Art Lesson 37, Part 22
Discover how Titian Depicted Sky and what Colors he Used
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How Titian Depicted Sky. What Colors he Used
Let’s look at the blue skies in Titian’s paintings separately, as a completely independent subject matter. Undoubtedly, Bacchus and Ariadne is the leading artwork in this respect.
The examination of a sample above Ariadne’s head shows that an underpainting of the sky was made with azurite and white pigments. Further up, the sky gets more intense and deep blue coats of ultramarine was placed over the underpainting based on azurite.
In The Flight into Egypt, all three blue pigments are present. Such pigments are commonly used by Titian in his earlier paintings. Ultramarine was used in small quantities. It was mixed with white and is found in the upper part of the sky on top of the indigo and white underpainting.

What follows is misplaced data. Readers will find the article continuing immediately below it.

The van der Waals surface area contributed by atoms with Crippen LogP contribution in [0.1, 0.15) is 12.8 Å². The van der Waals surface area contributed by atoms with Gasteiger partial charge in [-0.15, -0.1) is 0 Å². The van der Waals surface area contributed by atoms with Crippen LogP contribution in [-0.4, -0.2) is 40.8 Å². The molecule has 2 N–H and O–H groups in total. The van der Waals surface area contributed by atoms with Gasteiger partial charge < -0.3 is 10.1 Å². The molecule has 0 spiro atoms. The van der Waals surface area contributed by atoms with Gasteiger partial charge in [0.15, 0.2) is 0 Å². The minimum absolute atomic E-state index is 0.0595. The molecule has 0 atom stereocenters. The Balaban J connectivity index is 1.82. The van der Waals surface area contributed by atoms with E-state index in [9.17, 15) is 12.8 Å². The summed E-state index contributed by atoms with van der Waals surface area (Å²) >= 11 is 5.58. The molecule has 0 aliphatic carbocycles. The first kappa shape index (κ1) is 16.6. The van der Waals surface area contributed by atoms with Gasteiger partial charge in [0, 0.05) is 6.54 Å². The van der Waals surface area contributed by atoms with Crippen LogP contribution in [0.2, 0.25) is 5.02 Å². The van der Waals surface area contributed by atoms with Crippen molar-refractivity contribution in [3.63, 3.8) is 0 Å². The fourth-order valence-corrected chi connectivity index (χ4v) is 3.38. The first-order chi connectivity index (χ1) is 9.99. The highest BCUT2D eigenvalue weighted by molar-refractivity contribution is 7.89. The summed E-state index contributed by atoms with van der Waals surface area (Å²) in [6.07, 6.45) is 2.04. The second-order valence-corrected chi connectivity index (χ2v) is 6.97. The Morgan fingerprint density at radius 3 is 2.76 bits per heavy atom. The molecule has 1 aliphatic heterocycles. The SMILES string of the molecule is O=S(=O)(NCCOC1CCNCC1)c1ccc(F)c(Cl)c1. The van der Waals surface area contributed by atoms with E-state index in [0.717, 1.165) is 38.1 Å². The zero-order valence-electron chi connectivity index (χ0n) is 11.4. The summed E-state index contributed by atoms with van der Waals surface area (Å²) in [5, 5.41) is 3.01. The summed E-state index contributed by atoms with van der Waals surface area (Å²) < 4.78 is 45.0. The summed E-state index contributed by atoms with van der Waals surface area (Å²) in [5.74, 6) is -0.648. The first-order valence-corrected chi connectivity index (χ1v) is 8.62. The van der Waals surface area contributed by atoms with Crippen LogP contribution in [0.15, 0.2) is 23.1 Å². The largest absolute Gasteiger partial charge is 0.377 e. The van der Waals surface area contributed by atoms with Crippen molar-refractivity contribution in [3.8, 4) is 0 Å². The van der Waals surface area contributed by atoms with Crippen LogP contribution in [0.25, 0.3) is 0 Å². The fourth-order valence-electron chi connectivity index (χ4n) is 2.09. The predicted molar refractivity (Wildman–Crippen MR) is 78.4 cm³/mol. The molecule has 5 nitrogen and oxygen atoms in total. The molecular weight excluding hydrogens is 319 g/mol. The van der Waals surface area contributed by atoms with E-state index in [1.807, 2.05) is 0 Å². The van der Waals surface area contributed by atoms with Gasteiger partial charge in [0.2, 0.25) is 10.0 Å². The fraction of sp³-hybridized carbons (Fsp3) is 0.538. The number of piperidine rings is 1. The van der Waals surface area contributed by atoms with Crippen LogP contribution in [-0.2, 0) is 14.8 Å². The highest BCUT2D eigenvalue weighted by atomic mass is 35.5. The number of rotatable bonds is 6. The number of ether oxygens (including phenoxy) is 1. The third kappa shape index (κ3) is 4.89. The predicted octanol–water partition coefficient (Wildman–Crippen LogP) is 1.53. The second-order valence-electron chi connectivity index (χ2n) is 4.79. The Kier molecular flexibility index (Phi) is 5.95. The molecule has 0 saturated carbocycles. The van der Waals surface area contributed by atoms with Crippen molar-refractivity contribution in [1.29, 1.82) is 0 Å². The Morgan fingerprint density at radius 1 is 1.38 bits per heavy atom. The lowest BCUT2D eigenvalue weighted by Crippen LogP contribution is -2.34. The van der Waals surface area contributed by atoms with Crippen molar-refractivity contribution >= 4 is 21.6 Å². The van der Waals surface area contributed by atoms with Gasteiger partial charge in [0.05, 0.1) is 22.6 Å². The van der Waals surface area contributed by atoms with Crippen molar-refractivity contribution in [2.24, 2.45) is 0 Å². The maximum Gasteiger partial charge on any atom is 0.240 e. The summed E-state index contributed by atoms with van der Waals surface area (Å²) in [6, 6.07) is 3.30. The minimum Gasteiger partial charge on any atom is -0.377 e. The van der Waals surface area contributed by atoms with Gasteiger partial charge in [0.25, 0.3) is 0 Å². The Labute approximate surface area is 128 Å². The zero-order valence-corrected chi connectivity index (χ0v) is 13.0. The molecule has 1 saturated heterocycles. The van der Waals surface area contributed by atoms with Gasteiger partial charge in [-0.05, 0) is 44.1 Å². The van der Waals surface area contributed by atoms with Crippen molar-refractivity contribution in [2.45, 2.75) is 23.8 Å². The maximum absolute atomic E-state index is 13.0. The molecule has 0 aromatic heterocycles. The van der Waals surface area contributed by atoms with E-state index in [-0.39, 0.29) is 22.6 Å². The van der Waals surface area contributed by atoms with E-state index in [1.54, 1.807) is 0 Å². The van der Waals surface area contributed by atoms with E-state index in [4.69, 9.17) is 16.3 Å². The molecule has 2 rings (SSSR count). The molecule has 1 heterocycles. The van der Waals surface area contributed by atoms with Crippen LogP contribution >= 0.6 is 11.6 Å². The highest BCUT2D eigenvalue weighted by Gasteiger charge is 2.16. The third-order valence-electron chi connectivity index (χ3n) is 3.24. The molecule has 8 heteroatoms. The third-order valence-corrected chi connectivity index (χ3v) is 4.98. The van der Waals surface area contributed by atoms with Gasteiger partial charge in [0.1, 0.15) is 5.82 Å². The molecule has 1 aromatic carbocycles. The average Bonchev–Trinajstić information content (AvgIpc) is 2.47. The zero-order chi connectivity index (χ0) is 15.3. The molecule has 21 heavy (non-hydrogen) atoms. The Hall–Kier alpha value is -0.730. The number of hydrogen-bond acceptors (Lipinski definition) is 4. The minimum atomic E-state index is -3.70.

Blue mountains in the background were painted with azurite, which was mixed with a little red lake to achieve a purple-blue hue.
In The Holy Family with a Shepherd, a mix of white ultramarine was used for the sky. A small addition of red lake and black can be found in the clouds.
The sky in The Vendramin Family is painted with ultramarine mixed with white.
In this painting (The Appearance of Christ to Mary Magdalene), the cloudy sky was done with warm grey paint that consists mainly of white pigment, with the addition of yellow earth and some red earth in small quantities. This was mixed with stand linseed oil. The blue patches of sky were painted with ultramarine mixed with lead white. The foliage of the trees was painted over the sky.
The skyscape in The Triumph of Love appears quite impressionistic, although a layer analysis confirms that Titian painted it with a strict layer structure. Blue indigo with a bit of red lake was used for the sky’s underpainting. A mixture of white azurite and ultramarine pigments was found in the cloud layers, which were painted with a higher proportion of blue pigment. At the left, the sky also contains white, yellow, and ultramarine.